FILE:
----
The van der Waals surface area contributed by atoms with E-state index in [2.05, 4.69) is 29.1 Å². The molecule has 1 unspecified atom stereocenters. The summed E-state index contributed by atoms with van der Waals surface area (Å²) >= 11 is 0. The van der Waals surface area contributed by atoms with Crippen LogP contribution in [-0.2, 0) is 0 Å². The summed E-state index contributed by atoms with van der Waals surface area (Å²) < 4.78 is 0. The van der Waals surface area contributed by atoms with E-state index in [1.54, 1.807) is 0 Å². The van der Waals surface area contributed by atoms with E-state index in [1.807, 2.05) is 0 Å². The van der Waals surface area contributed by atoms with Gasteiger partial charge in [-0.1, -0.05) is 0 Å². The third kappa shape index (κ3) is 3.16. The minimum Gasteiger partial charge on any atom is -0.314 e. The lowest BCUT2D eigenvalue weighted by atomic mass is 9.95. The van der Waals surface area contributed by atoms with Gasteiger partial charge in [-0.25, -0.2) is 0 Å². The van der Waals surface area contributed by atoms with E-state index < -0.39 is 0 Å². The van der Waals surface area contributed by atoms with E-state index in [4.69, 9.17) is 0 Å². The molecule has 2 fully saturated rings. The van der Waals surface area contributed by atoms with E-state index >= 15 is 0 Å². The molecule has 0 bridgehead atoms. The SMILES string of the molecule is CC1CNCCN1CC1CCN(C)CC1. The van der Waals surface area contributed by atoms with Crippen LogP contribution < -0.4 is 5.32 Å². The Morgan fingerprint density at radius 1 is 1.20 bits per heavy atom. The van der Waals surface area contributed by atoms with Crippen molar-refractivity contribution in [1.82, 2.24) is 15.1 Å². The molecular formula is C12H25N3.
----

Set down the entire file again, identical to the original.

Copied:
The van der Waals surface area contributed by atoms with E-state index in [2.05, 4.69) is 29.1 Å². The molecule has 1 unspecified atom stereocenters. The summed E-state index contributed by atoms with van der Waals surface area (Å²) >= 11 is 0. The van der Waals surface area contributed by atoms with Crippen LogP contribution in [-0.2, 0) is 0 Å². The summed E-state index contributed by atoms with van der Waals surface area (Å²) < 4.78 is 0. The van der Waals surface area contributed by atoms with E-state index in [1.54, 1.807) is 0 Å². The van der Waals surface area contributed by atoms with E-state index in [1.807, 2.05) is 0 Å². The van der Waals surface area contributed by atoms with Gasteiger partial charge in [-0.1, -0.05) is 0 Å². The third kappa shape index (κ3) is 3.16. The minimum Gasteiger partial charge on any atom is -0.314 e. The lowest BCUT2D eigenvalue weighted by atomic mass is 9.95. The van der Waals surface area contributed by atoms with Gasteiger partial charge in [-0.25, -0.2) is 0 Å². The van der Waals surface area contributed by atoms with E-state index < -0.39 is 0 Å². The van der Waals surface area contributed by atoms with E-state index in [4.69, 9.17) is 0 Å². The molecule has 2 fully saturated rings. The van der Waals surface area contributed by atoms with E-state index >= 15 is 0 Å². The molecule has 0 bridgehead atoms. The SMILES string of the molecule is CC1CNCCN1CC1CCN(C)CC1. The van der Waals surface area contributed by atoms with Crippen LogP contribution < -0.4 is 5.32 Å². The Morgan fingerprint density at radius 1 is 1.20 bits per heavy atom. The van der Waals surface area contributed by atoms with Crippen molar-refractivity contribution in [1.82, 2.24) is 15.1 Å². The molecular formula is C12H25N3.